The stock market is in a tailspin, and there’s no end in sight. So if you’re thinking of selling all your stocks, think again. Here are a few tips on weathering the storm and coming ahead when the dust finally settles.
In recent months, the stock market has taken a nosedive not seen since the Great Depression. As the plunge continues, many wonder what to do with their stocks. Should I sell? Hold on? Buy more?
The answer, as with most things in life, is it depends. It depends on your goals, your timeframe, and your risk tolerance. However, some general principles can help guide you through these turbulent times.
Have a plan
The first step is to have a plan. Yes, it may seem obvious, but you’d be surprised how many people don’t have a concrete investment plan. What are your investment goals? Are you saving for retirement? A child’s education? A rainy day fund? Once you know your goals, you can start to develop a strategy for how to achieve them best.
Know your timeline
Next, you need to know your timeline. Are you investing for the long term or the short term? Your time horizon will dictate what types of investments are suitable for you. For example, if you’re investing for retirement, you can afford to take on more risk because you have time to ride out the ups and downs of the market. On the flip side, if you need the money in the next year or two, you’ll want to be more conservative with your investments. You don’t want to lose everything if the market takes another dip.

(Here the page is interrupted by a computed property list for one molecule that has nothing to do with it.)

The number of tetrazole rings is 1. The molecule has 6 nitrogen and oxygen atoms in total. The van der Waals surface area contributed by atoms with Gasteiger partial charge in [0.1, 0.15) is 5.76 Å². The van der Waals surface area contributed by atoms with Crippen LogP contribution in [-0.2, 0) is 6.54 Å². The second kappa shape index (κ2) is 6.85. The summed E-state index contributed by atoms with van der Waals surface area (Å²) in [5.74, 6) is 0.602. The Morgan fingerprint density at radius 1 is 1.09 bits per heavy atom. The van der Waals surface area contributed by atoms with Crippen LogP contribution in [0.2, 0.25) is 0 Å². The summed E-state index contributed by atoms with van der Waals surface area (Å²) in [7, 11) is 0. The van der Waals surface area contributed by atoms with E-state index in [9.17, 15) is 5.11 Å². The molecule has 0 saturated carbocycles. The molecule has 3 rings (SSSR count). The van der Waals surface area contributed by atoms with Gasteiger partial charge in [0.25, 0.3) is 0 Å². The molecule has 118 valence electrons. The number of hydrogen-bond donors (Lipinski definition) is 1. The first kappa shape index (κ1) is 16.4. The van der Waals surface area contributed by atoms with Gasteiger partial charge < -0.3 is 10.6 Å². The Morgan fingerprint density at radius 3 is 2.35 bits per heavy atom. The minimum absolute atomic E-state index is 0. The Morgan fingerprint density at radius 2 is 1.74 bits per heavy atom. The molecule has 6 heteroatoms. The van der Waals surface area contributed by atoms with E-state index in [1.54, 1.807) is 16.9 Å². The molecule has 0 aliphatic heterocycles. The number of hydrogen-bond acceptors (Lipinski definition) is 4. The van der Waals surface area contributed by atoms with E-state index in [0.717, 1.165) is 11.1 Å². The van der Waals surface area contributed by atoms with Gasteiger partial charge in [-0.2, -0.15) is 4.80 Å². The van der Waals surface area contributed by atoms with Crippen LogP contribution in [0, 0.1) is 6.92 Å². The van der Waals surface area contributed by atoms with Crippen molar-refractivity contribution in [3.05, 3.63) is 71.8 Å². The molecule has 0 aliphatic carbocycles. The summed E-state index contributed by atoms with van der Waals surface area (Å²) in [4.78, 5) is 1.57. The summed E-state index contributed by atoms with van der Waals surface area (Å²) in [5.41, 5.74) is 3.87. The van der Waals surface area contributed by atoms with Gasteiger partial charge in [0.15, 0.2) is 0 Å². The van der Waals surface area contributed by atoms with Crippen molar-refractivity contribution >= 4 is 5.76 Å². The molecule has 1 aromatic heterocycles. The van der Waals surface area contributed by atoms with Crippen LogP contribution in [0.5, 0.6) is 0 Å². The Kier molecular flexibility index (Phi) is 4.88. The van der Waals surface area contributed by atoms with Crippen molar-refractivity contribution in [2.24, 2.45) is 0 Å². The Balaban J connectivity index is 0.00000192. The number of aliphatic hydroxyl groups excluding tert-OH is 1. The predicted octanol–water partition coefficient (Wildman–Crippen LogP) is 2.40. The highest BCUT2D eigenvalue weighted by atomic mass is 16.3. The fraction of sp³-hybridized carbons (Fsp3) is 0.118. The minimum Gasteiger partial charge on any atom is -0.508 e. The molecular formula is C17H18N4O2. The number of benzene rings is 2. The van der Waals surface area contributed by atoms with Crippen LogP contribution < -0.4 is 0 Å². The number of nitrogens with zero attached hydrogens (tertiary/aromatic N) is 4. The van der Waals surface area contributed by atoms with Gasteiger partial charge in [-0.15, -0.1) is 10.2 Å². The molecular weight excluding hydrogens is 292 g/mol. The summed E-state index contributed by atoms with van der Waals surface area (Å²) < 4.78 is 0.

Know your risk tolerance
Finally, you need to know your risk tolerance; this is probably the most crucial factor in deciding what to do with your stocks during a market crash. Some people are natural risk-takers and are comfortable with their portfolio taking some hits to earn higher returns down the road potentially. Others are more risk-averse and prefer to preserve their capital, even if it means making lower returns. But, again, there’s no right or wrong answer here; it’s simply a matter of preference. Plenty of online quizzes can help give you a better idea of your risk profile if you’re unsure where you fall on the spectrum.
No one knows what will happen in the stock market from one day to the next, let alone for several weeks or months. However, by having a plan, knowing your timeline, and understanding your risk tolerance, you can make intelligent decisions about what to do with your stocks during periods of turbulence. Soak up as much information as you can from trusted sources (like CNBC or Motley Fool), and then make decisions based on what’s best for YOU and YOUR goals. Finally, stay calm and remember that this, too, shall pass!